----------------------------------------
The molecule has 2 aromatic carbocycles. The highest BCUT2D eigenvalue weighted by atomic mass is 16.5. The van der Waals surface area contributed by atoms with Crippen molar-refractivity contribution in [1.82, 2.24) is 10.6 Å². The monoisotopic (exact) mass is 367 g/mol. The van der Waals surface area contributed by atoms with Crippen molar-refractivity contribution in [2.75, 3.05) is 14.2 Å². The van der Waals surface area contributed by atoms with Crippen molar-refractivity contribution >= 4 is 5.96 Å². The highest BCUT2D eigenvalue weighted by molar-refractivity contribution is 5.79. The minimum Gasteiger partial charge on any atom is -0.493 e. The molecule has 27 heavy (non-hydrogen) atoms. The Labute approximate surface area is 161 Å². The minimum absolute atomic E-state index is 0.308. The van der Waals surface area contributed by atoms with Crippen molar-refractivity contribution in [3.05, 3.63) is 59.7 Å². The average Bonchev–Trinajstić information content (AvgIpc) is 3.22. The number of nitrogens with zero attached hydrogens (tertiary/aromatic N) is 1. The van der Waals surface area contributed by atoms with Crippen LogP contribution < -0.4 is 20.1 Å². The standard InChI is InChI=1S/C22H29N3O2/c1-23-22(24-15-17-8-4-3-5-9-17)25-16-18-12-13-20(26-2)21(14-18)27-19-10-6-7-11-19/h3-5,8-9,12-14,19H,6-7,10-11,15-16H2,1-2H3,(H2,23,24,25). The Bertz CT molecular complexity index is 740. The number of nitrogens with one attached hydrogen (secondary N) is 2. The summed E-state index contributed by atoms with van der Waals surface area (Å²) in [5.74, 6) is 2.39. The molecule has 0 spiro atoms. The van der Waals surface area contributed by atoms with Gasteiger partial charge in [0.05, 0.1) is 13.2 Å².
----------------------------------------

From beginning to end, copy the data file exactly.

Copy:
The molecule has 2 aromatic carbocycles. The highest BCUT2D eigenvalue weighted by atomic mass is 16.5. The van der Waals surface area contributed by atoms with Crippen molar-refractivity contribution in [1.82, 2.24) is 10.6 Å². The monoisotopic (exact) mass is 367 g/mol. The van der Waals surface area contributed by atoms with Crippen molar-refractivity contribution in [2.75, 3.05) is 14.2 Å². The van der Waals surface area contributed by atoms with Crippen molar-refractivity contribution >= 4 is 5.96 Å². The highest BCUT2D eigenvalue weighted by molar-refractivity contribution is 5.79. The minimum Gasteiger partial charge on any atom is -0.493 e. The molecule has 27 heavy (non-hydrogen) atoms. The Labute approximate surface area is 161 Å². The minimum absolute atomic E-state index is 0.308. The van der Waals surface area contributed by atoms with Crippen molar-refractivity contribution in [3.05, 3.63) is 59.7 Å². The average Bonchev–Trinajstić information content (AvgIpc) is 3.22. The number of nitrogens with zero attached hydrogens (tertiary/aromatic N) is 1. The van der Waals surface area contributed by atoms with Crippen LogP contribution < -0.4 is 20.1 Å². The standard InChI is InChI=1S/C22H29N3O2/c1-23-22(24-15-17-8-4-3-5-9-17)25-16-18-12-13-20(26-2)21(14-18)27-19-10-6-7-11-19/h3-5,8-9,12-14,19H,6-7,10-11,15-16H2,1-2H3,(H2,23,24,25). The Bertz CT molecular complexity index is 740. The number of nitrogens with one attached hydrogen (secondary N) is 2. The summed E-state index contributed by atoms with van der Waals surface area (Å²) in [5.74, 6) is 2.39. The molecule has 0 spiro atoms. The van der Waals surface area contributed by atoms with Gasteiger partial charge in [0.05, 0.1) is 13.2 Å².